Japan Transition to Electric Vehicles
Japan’s transition to environmentally friendly vehicles may open up business opportunities for U.S. companies.
The Government of Japan (GOJ) recently set a target: by 2035, all new cars sold will be environmentally friendly. In Japan, eco-friendly cars are called Clean Energy Vehicles, or CEVs, to differentiate from fossil fuel-based vehicles. The GOJ is offering to subsidize part of the cost to purchase CEVs, such as Battery Electric Vehicles (BEVs), Plug-in Hybrid Electric Vehicle (PHEVs) and Fuel Cell Electric Vehicles (FCEVs). The maximum amount of the CEV subsidies given per vehicle in 2021 is 800,000 Japanese Yen, which is about 7,200 US Dollars. Although Hybrid Electric Vehicles (HEVs) are considered eco-friendly cars, these are not eligible for the CEV subsidy program.
According to the Japan Automobile Dealers Association (JADA), sales of new electric vehicles in 2020 reached close to 1.4 million. New electric vehicles accounted for 36.2% of total new car sales, up from 35.2% in 2019, and 32.9% in 2017. Japanese market demand for HEVs has been strong since the Toyota Prius was first introduced here in 1997. In fact, 97.8% of the new electric vehicle sold in 2020 were HEVs, followed by PHEVs 1.1%, BEVs 1.1% and FECVs 0.1%.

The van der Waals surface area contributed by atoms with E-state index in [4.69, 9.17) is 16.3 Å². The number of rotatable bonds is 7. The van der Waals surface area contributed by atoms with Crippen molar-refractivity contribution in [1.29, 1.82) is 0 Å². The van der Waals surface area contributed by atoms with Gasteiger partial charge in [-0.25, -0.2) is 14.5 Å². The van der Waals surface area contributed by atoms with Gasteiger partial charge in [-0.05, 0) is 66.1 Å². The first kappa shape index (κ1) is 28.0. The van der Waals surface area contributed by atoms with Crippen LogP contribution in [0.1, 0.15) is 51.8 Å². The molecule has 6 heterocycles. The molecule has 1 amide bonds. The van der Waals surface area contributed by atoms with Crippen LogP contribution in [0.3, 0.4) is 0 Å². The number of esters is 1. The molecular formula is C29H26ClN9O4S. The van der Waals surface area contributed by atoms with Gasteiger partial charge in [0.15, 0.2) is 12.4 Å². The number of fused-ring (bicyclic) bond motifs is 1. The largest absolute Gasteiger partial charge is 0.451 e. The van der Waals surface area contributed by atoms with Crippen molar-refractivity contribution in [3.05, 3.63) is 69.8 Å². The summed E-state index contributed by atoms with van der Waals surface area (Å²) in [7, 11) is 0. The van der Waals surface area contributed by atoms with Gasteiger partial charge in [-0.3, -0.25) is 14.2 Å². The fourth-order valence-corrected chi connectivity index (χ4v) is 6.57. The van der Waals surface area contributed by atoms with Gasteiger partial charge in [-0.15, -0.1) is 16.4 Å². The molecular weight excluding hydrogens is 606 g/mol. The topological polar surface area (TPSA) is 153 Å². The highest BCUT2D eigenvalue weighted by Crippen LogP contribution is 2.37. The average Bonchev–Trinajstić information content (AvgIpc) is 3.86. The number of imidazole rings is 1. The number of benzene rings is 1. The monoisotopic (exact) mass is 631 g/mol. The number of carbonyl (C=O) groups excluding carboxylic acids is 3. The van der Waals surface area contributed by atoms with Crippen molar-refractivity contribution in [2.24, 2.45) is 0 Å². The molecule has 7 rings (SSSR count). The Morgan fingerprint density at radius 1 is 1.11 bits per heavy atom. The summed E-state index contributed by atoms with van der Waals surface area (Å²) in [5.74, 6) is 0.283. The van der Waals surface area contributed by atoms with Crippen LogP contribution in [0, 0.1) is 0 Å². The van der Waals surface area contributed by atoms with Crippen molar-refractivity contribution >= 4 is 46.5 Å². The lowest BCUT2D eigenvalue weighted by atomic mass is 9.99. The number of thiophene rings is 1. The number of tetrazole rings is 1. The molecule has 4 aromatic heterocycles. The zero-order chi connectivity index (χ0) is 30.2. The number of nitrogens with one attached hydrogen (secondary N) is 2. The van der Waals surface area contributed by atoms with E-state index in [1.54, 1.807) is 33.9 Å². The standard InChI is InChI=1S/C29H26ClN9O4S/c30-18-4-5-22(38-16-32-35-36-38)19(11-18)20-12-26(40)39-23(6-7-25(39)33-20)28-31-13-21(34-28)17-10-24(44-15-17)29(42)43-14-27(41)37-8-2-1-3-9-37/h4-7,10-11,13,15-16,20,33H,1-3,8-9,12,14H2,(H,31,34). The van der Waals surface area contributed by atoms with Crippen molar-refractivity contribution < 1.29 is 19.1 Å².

Japan is transitioning to 100% electric car sales by 2035 and the Japanese electric vehicle market is growing. U.S. companies may find business opportunities in various areas related to electric vehicle such as, Lithium-ion Batteries, Solid-State Batteries, Battery Management & Analysis, Vehicle-to-Grid (V2G) Technology, End-Life Battery Technology, and Charging Infrastructure Development.
For further information, contact U.S. Commercial Service at Office.Osaka-Kobe@trade.gov.